The Owl Flight

Filed under Community

Drink Up Kids

Hang on for a minute...we're trying to find some more stories you might like.


Email This Story






Everyday, students pass the infernal machine outside the cafeteria. There, the sterile interior harbors sugar-free versions of popular soft drinks, namely Dr. Pepper, A&W, and Sunkist.

Few buy them; few drink them; and nobody wants them–except for necessity.

Sophomore Adam Baker shares a sentiment held dearly by many.

“They’re awful,” he said. “They’re just awful.”

The conclusion on why public schools institute diet sodas onto the student body unfortunately involves the previous presidential cycle. Eight years ago, former First Lady Michelle Obama proposed the Healthy, Hunger-Free Kids Act of 2010 (and subsequently passed by her husband, President Obama) to combat the obesity epidemic.

An excerpt from the official fact sheet reads:

“This legislation includes significant improvements that will help provide children with healthier and more nutritious food options [in school], educate children about making healthy food choices, and teach children healthy habits that can last a lifetime.”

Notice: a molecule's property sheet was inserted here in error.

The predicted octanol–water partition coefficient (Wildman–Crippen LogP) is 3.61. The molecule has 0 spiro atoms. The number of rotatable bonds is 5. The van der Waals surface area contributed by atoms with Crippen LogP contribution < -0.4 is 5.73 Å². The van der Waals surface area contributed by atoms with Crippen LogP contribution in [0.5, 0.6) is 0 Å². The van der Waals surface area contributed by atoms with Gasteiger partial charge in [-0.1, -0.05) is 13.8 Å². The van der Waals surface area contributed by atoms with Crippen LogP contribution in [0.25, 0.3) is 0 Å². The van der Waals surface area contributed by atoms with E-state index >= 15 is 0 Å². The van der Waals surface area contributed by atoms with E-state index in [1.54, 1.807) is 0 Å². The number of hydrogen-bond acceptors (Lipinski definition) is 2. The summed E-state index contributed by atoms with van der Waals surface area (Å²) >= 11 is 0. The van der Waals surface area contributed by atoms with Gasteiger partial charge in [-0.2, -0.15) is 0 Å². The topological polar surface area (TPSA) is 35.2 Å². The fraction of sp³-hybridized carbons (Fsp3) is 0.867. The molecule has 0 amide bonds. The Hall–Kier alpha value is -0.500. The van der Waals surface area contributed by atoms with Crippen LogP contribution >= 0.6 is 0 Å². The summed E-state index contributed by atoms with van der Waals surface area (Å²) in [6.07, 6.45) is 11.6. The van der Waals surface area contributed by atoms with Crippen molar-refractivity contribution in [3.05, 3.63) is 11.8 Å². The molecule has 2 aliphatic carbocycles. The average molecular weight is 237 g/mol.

The causation becomes known, but seldom satisfying, because diet variants are not healthier than regular sodas. In fact, they may accelerate the very conditions that they were made to stop–weight gain and diabetes.

These sodas replace sugar with artificial sweeteners such as sucralose, aspartame, and Acesulfame potassium. Any one of them, to varying degrees, can result in high result blood pressure and a high BMI (Body Mass Index).

Students do not need knowledge in scientific nomenclature or processes to understand the horrendous health risks that these alternatives pose on the masses.

“They’re worse than regular soda,” soccer player Harvey Braden said. “I can see the reason for the [Healthy, Hunger-Free Kids Act], but we should adjust it from our experience over the past few years.” 

Since scientists focus on more important matters than soft drinks, no concrete study confidently validates any of the observations presented above.

“It’s really all about personal preference,” junior Ashlynn McBrayer said.  “Just because it’s labeled ‘diet’ doesn’t necessarily make it healthy and usually makes it taste worse.

 

Print Friendly, PDF & Email

Leave a Comment

If you want a picture to show with your comment, go get a gravatar.




Navigate Left
Navigate Right
The student news site of Joshua High School in Joshua, Texas
Drink Up Kids